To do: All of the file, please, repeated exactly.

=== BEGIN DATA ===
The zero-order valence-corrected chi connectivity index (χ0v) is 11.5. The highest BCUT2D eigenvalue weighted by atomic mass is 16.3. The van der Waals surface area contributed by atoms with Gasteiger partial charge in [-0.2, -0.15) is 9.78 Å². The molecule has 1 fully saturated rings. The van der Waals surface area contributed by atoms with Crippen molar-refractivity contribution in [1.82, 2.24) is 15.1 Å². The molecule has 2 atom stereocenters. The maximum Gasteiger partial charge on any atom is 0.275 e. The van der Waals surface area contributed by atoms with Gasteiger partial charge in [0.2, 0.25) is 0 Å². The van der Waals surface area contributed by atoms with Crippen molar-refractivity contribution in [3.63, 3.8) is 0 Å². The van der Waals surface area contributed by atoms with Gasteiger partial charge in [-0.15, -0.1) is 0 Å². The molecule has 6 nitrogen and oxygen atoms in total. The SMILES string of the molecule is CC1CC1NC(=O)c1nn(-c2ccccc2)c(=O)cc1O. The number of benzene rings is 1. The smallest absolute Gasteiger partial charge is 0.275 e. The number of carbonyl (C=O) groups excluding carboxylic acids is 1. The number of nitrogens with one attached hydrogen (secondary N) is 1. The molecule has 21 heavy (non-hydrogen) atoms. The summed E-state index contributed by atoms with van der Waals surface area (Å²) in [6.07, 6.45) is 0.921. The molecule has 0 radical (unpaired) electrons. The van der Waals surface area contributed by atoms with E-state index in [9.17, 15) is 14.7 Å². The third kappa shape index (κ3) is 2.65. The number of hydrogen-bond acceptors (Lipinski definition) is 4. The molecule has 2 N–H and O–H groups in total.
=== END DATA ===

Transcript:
The zero-order valence-corrected chi connectivity index (χ0v) is 11.5. The highest BCUT2D eigenvalue weighted by atomic mass is 16.3. The van der Waals surface area contributed by atoms with Gasteiger partial charge in [-0.2, -0.15) is 9.78 Å². The molecule has 1 fully saturated rings. The van der Waals surface area contributed by atoms with Crippen molar-refractivity contribution in [1.82, 2.24) is 15.1 Å². The molecule has 2 atom stereocenters. The maximum Gasteiger partial charge on any atom is 0.275 e. The van der Waals surface area contributed by atoms with Gasteiger partial charge in [0.2, 0.25) is 0 Å². The van der Waals surface area contributed by atoms with Crippen molar-refractivity contribution in [3.63, 3.8) is 0 Å². The van der Waals surface area contributed by atoms with Gasteiger partial charge in [-0.15, -0.1) is 0 Å². The molecule has 6 nitrogen and oxygen atoms in total. The SMILES string of the molecule is CC1CC1NC(=O)c1nn(-c2ccccc2)c(=O)cc1O. The number of benzene rings is 1. The smallest absolute Gasteiger partial charge is 0.275 e. The number of carbonyl (C=O) groups excluding carboxylic acids is 1. The number of nitrogens with one attached hydrogen (secondary N) is 1. The molecule has 21 heavy (non-hydrogen) atoms. The summed E-state index contributed by atoms with van der Waals surface area (Å²) in [6.07, 6.45) is 0.921. The molecule has 0 radical (unpaired) electrons. The van der Waals surface area contributed by atoms with E-state index in [9.17, 15) is 14.7 Å². The third kappa shape index (κ3) is 2.65. The number of hydrogen-bond acceptors (Lipinski definition) is 4. The molecule has 2 N–H and O–H groups in total.